Laffey

Patrick (52) was listed as being the head of the family in house 5 and he was married to Mary Anne (34) and they lived in the house with 3 of their children, John (16), Mary (14) and Martin (12). They were all born in Co. Galway and were Roman Catholic. All of the family could speak both Irish and English and, apart from Patrick, they could all read and write. Patrick was a farmer and the children were all scholars. The house was a 3rd class dwelling with 2 rooms and they had a cow house and a piggery. The landholder was Pat Laffey.

 

Conroy

The sole occupant of house 6 was the widow Bridget (70) who was a Roman Catholic and was born in Co. Galway. She spoke both Irish and English, could not read and was a wool spinner. The house was a 3rd class dwelling with 1 room. The landholder was Pat Laffey.

 

Folan                                                                                       (additional surname: Carls [sic])

Mary (65), who was unmarried, lived in this house with her son, Simon Carls [sic] (37). They were both born in Co. Galway and were Roman Catholic. Both could speak both Irish and English and Simon could read only. The house was a 4th class dwelling with 1 room. The landholder was Michael King.

 

Mullin                                                                                     (additional surname: Scully)

Of the 5 people in the last household in Killymongaun, James (52) and he was married to Bridget (38) and they lived in the house with 2 daughters, Mary (10), Catherine (7) and a servant, Thomas Scully (17). They were all born in Co. Galway and were Roman Catholic, with the exception of Thomas, who was born in Dublin City. They were all born in Co. Galway and were Roman Catholic. With the exception of Thomas, all of the family could speak both Irish and English and all could read and write. James was listed as being farmer, Mary and Catherine were scholars and Thomas was a farm servant. The house was a 3rd class dwelling with 3 rooms and they had a cow house and a piggery. The landholder was James Mullin.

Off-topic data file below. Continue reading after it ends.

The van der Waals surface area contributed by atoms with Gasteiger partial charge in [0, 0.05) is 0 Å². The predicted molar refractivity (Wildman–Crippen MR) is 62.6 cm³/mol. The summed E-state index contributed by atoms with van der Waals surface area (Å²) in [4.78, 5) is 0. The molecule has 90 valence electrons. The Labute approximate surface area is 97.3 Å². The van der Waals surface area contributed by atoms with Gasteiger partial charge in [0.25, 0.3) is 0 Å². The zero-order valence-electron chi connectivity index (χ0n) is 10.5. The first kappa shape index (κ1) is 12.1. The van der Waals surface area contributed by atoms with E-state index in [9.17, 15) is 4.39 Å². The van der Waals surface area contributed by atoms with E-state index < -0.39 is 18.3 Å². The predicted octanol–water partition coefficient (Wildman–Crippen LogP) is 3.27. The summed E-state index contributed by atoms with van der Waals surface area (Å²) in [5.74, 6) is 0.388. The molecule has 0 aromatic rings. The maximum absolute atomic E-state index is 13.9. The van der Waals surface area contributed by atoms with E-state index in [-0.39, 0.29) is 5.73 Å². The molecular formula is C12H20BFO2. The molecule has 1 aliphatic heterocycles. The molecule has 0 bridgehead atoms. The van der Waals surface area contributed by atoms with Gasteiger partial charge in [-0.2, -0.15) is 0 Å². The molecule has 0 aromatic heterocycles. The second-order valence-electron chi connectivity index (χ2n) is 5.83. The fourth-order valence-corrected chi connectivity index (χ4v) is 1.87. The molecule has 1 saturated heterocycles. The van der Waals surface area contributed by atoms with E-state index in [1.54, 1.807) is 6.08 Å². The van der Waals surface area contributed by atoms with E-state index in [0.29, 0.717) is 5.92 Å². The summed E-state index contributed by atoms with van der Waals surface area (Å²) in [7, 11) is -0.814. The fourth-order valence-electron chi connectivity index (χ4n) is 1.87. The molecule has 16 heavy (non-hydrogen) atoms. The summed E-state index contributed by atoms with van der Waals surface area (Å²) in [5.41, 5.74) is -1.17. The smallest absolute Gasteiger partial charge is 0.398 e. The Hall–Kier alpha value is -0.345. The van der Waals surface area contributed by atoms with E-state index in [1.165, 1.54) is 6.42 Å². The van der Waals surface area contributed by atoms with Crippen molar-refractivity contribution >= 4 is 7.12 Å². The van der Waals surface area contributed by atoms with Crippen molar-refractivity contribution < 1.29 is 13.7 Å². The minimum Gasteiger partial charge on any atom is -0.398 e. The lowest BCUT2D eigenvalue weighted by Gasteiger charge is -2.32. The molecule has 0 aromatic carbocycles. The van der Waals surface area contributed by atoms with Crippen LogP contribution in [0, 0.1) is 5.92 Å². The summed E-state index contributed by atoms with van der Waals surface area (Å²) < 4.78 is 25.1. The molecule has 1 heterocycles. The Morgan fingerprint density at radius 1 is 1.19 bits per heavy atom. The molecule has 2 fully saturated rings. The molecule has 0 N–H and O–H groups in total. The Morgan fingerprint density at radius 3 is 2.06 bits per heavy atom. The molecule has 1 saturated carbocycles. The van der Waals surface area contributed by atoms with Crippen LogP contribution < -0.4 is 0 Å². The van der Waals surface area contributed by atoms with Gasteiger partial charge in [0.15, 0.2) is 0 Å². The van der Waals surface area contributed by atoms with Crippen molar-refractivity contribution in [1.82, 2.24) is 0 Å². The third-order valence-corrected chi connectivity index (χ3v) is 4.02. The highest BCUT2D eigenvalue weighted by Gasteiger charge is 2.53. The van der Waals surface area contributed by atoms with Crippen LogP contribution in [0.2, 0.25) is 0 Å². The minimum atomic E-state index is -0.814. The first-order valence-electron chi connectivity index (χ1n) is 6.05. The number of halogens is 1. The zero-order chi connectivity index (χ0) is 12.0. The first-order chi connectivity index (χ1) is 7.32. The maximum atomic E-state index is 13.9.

Old Pension Census for Killymongaun

Mary Malley – Application No. C/17 1664, Ref. No. Cen S/11/400. The application was received on 21st February 1917 with an address at that time of W. Owen Sweeney, Cross roads, Westport. Mary’s parents were listed as being Edward and Mary Malley. The residence for the 1851 search was Killymongaun, in the Parish of Moyrus, in the Barony of Ballynahinch, Co. Galway.

 

Griffith’s Valuation (1847-1864) for Killymongaun

Samuel Jones was the owner of most of the land in Killymongaun.

 

Plot 1: This tenement was divided into 2 parts, A & B

A: Samuel Jones had in fee a herd’s house on 261 acres, 2 roods and 4 perches of land that had an annual ratable valuation of £28 10s for the land and 7s for the herd’s house and also 1 acre and 20 perches of land with an annual ratable valuation of 5s (B: (a)).

B: was divided into a further 4 tenements, all leased houses from Samuel Jones for 5s.

(b) Thomas Walsh

(c) Mary Conrey [sic]

(d) Francis Corrigan

(e) John Walsh.

Plot 2: Patrick Darcy leased a herd’s house on 72 acres, 2 roods and 8 perches of land from Samuel Jones for £13 15s for the land and 5s for the herd’s house.

Plot 3: Patrick Darcy and Samuel Jones (in fee) had 47 acres and 1 rood of land for which they paid £1 15s each.

Plot 4: Bartholomew Lydon leased a herd’s house on 20 acres and 20 perches of land from Samuel Jones for £3 10s for the land and 5s for the herd’s house.

Plot 5: William Clesham [sic] leased a house and office on 32 acres, 1 rood and 20 perches of land from Samuel Jones for £3 5s for the land and 10s for the buildings.

Plot 6:

(a) Michael King leased a house and office on 25 acres and 12 perches of land from Samuel Jones for £4 for the land and 12s for the buildings.

(b) Margaret Feigh [sic] leased a house from Michael King for 5s.

 

There were also 22 acres and 10 perches of water in the townland.

 

1670 Down Survey for Killymongaun

The 1670 Down Survey names for this area were Killkeran, Kiltate,Litterapeperom and Lecame. The 1641 owner was Murrogh O’Flahorty [sic], a Catholic and in 1670 the owner was listed as being the Protestant, Sir Thomas Meredith.

This page was added on 11/06/2018.